Everything You Need To Know About Arizona Gifts and Souvenirs!

Everything You Need To Know About Arizona Gifts and Souvenirs!

Posted by John Wolfe on 25th Jun 2020

We get a lot of questions from guests about Arizona, Arizona souvenirs, Southwest keepsakes, and items and materials unique to the state.

Here is our attempt to help you navigate the world of turquoise, prickly pear products, hot sauces, kokopellis and more!

What gifts is Arizona known for?

Arizona is state with a wide range of topography and climates -- and a range of gifts to match!

For home decor, many people lean toward wall decorations or table sets that feature copper (Arizona is the Copper State); turquoise; mesquite wood; and sandstone. Look for popular elements like kokopellis (symbol of fertility and prosperity), geckos (symbol of good luck); and saguaro cacti (long life and perseverance).

Similarly, the beautiful sunsets and dawns of the Sonoran Desert capture one's imagination. One of the state's top artists in depicting the colors of the state is Diana Madaras of Tucson. We offer a selection of her work at Sibley's West.

For jewelry, pieces made with turquoise and copper are always popular. Arizona is one of the best places in the world to find turquoise. Sibley's West also features jewelry made from tumbleweeds -- yes, tumbleweeds -- crafted by Doris and Walter Husbands of Bisbee.

A mini canvas by Diana Madaras.

What's a good Arizona souvenir?

Anything to do with a cactus!

When people think of Arizona, they imagine a tall, 200-year saguaro cactus, with short arms, standing in the Sonoran Desert during 110-degree days and 30-degree winter nights.

To remember one's experiences in Arizona, the glass cactus souvenir is always popular.

Some people like to take home a live cactus, so the "traveling cactus" with one, three or four cacti is a living keepsake.

If you want something small and functional, about a coaster made of sandstone or a picture frame?

The glass cactus souvenir comes in 4-inch and 7-inch sizes.

What food products is Arizona known for?

Anything made with the juice of the prickly pear cactus fruit!

The red fruit is harvested every August and September from prickly pear cacti throughout the Sonoran Desert. (You can learn more in this video with Cheri Romanoski of Cheri's Desert Harvest of Tucson.)

The fruit tastes like a plum, a little sweet at the beginning followed by a touch of sourness.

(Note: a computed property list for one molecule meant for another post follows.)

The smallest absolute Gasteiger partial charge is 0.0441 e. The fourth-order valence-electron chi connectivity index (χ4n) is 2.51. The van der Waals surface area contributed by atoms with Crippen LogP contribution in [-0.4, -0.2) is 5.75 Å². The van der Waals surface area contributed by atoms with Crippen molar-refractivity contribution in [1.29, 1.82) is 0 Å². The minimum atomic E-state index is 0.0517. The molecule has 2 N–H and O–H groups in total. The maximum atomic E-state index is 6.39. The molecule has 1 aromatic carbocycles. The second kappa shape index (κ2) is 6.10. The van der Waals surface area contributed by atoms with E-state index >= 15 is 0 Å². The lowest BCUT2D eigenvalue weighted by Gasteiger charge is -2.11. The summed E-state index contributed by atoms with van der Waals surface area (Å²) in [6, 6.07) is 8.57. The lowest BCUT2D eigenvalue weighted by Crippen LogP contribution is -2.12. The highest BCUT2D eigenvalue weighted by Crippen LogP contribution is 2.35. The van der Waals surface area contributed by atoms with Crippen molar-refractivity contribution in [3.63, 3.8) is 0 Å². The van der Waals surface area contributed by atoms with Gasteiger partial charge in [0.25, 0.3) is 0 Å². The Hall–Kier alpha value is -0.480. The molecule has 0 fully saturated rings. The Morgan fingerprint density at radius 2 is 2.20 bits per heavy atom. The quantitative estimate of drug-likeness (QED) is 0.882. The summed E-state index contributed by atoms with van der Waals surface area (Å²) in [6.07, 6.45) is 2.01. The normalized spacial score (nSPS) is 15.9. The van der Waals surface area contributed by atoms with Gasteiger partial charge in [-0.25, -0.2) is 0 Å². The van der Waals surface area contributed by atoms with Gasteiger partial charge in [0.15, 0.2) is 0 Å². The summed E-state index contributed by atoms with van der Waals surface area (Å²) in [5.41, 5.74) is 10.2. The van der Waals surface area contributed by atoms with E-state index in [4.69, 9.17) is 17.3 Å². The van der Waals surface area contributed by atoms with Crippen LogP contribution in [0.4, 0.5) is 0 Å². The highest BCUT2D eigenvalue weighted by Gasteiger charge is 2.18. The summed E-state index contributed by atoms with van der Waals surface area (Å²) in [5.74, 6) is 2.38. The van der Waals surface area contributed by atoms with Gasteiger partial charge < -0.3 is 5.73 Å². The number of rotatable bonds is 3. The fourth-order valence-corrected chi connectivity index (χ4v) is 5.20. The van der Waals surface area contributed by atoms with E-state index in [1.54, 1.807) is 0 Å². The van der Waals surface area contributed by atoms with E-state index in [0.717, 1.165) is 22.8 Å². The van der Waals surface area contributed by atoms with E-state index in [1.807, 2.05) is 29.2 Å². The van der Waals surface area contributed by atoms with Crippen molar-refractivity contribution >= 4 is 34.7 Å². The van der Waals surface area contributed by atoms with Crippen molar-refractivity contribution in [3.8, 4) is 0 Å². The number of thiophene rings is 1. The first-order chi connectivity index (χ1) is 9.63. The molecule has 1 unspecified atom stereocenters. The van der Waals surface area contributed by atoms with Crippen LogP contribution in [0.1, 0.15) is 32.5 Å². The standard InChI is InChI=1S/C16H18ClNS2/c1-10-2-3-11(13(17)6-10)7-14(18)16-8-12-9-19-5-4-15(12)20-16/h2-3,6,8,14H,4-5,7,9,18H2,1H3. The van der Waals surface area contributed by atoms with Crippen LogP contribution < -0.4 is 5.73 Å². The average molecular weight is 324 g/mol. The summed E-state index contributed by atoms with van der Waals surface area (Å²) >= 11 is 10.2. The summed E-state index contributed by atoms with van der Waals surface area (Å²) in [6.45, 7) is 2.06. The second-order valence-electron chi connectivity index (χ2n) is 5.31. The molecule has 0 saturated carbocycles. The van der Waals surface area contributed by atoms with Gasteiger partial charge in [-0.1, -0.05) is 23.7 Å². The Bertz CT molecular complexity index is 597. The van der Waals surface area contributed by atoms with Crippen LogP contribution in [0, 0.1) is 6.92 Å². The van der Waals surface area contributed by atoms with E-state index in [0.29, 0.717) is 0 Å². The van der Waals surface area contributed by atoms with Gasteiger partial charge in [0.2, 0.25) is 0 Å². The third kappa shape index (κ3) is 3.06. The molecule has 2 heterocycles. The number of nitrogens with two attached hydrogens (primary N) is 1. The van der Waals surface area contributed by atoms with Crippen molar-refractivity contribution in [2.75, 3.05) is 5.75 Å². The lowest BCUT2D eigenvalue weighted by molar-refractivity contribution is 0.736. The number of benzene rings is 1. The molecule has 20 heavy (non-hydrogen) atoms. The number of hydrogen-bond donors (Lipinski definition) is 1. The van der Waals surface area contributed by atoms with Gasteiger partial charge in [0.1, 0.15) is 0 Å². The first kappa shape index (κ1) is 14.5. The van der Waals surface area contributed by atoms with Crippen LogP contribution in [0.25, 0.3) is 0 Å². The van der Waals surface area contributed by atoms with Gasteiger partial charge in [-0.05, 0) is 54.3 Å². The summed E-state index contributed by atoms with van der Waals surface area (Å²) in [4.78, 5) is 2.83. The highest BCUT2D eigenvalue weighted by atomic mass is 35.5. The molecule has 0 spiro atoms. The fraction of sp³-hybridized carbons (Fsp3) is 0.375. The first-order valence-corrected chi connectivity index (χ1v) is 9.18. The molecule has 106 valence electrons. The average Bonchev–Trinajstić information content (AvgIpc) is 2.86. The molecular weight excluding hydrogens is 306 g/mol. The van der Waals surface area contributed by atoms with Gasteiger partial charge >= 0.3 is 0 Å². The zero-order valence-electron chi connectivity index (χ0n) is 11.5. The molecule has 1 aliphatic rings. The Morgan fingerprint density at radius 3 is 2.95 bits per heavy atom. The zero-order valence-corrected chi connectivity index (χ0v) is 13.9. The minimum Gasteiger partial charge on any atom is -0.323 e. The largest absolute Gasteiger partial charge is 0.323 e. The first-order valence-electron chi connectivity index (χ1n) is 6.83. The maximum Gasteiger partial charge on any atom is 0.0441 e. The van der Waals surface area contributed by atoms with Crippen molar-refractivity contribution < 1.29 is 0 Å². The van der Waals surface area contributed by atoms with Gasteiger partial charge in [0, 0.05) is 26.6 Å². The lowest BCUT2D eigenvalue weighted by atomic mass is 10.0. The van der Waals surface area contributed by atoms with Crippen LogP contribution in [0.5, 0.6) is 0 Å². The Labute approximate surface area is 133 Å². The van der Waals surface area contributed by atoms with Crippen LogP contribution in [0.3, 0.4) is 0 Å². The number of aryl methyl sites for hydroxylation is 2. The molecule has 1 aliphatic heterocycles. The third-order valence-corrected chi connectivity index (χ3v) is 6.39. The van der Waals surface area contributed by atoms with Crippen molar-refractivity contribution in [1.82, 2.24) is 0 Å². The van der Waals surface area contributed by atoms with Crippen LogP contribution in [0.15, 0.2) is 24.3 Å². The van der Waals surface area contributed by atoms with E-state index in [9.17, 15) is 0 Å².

Most people know about Prickly Pear Jelly or Prickly Pear Candy. Or Prickly Pear Syrup for pancakes (or margaritas -- wink, wink).

But there are a lot of other products made with the prickly pear juice, including soap!

Some of the popular newer products featuring prickly pear are:

Barbecue Sauce


Hot Sauce

Balsamic Vinegar

One other thing ... it's good for you! Prickly pear juice is a natural antioxydant.

Drizzle some prickly pear jelly over some cream cheese and serve with crackers. Delicious!

What candy is Arizona known for?

See above. Anything with prickly pear!

The square, chewy prickly pear candy has been a treat for Arizonans since the 1940s. It features the sweetness and tartness of the fruit (but leans more toward sweet).

In recent years, various companies have created other candies with the prickly pear juice:


* licorice

cotton candy

sour belts

Even prickly pear chocolate bars!

The chewy squares of prickly pear candy.

What are some unique Native American gifts?

When people think of the Southwest, many picture the talented artisans of local tribes like the Navajo, Hopi or Apache.

For centuries artists from these communities have produced one-of-a-kind pieces of art, like horsehair pottery, kachinas, turquoise jewelry, dream catchers, paintings, and weavings.

You can explore offerings by visiting trading posts on various reservations across Arizona, or buy stopping into shops that feature Native American mementos.

Sibley's West carries beautiful etched pottery, colorful "mini" kachinas, turquoise jewelry and more.

These pieces of horsehair pottery include beautiful etchings.

What is the deal with hot stuff?

Visitors to Arizona always comment on the great meals they've enjoyed, many at the state's outstanding Mexican restaurants.

In addition to margaritas and chips, people remember salsas, hot sauces, chilis and peppers.

Here's a quick breakdown of some of the different approaches Arizona businesses have taken with "heat."

With salsas, best served as an appetizer with unflavored chips, people go in different directions.

Goldwaters Salsas, from the late senator's brand, are best known for their array of fruity flavors -- including Peach, Raspberry, Mango and Pineapple.

For pure heat, many are drawn to the Sting N Linger brand.

For something different, you can try Arizona Cowboy's Cactus Salsa, made with elements from real cacti. (Earthy and delicious.)

For those who have enjoyed a meal at Serrano's Mexican Restaurants, their salsa is now available in jars to take home or buy online.

When it comes to hot sauces, it's a matter of taste, how you like to use them, and on what.

For obnoxious heat, the Ass Kickin' brand has been doing it since the 1980s. They have created different flavors, like Bacon Hot Sauce, but are known for ramping it up, all the way to Spontaneous Combustion.

The Arizona Gunslinger brand has a lot of fans among people who have tried it in restaurants. A fair amount of heat, but with an emphasis on flavors, like chipotle.

The Cutino Sauce Co. has gotten a lot of attention of late. Jacob Cutino recommends using his sauces as you prepare your meals, to give them a bit of zest.

Looking for something different, you may want to try a gourmet hot sauce from Precious Sauces. The difference with their sauces, which still pack heat, is their use of lime juice as the base, instead of vinegar.

The donkey from the Ass Kickin' brand can be seen around the world.